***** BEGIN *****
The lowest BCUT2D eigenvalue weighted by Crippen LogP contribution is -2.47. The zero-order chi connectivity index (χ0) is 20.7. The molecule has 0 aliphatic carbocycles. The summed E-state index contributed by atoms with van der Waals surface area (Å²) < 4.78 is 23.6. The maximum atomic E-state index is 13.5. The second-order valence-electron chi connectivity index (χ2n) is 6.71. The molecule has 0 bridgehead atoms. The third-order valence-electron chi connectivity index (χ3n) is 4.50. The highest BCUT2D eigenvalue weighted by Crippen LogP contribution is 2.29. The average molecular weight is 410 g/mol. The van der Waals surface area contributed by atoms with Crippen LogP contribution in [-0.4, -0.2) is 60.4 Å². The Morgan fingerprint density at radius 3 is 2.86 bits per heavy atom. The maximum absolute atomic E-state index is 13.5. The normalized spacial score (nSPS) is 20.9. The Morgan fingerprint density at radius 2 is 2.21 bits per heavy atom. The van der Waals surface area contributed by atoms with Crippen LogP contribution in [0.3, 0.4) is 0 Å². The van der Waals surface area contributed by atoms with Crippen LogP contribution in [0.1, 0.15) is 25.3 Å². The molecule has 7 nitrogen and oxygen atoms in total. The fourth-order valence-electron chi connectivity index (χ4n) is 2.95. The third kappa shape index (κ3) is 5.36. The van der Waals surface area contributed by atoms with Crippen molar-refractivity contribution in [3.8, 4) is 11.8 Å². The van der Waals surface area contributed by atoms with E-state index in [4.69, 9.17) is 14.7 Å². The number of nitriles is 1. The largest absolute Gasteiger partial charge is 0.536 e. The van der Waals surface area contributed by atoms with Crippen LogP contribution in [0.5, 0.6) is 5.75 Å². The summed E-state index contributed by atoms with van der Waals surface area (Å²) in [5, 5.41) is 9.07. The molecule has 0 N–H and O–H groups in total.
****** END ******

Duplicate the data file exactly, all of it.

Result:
The lowest BCUT2D eigenvalue weighted by Crippen LogP contribution is -2.47. The zero-order chi connectivity index (χ0) is 20.7. The molecule has 0 aliphatic carbocycles. The summed E-state index contributed by atoms with van der Waals surface area (Å²) < 4.78 is 23.6. The maximum atomic E-state index is 13.5. The second-order valence-electron chi connectivity index (χ2n) is 6.71. The molecule has 0 bridgehead atoms. The third-order valence-electron chi connectivity index (χ3n) is 4.50. The highest BCUT2D eigenvalue weighted by Crippen LogP contribution is 2.29. The average molecular weight is 410 g/mol. The van der Waals surface area contributed by atoms with Crippen LogP contribution in [-0.4, -0.2) is 60.4 Å². The Morgan fingerprint density at radius 3 is 2.86 bits per heavy atom. The maximum absolute atomic E-state index is 13.5. The normalized spacial score (nSPS) is 20.9. The Morgan fingerprint density at radius 2 is 2.21 bits per heavy atom. The van der Waals surface area contributed by atoms with Crippen LogP contribution in [0.3, 0.4) is 0 Å². The van der Waals surface area contributed by atoms with Crippen LogP contribution in [0.1, 0.15) is 25.3 Å². The molecule has 7 nitrogen and oxygen atoms in total. The fourth-order valence-electron chi connectivity index (χ4n) is 2.95. The third kappa shape index (κ3) is 5.36. The van der Waals surface area contributed by atoms with Crippen molar-refractivity contribution in [3.8, 4) is 11.8 Å². The van der Waals surface area contributed by atoms with E-state index in [4.69, 9.17) is 14.7 Å². The number of nitriles is 1. The largest absolute Gasteiger partial charge is 0.536 e. The van der Waals surface area contributed by atoms with Crippen LogP contribution in [0.5, 0.6) is 5.75 Å². The summed E-state index contributed by atoms with van der Waals surface area (Å²) in [5, 5.41) is 9.07. The molecule has 0 N–H and O–H groups in total.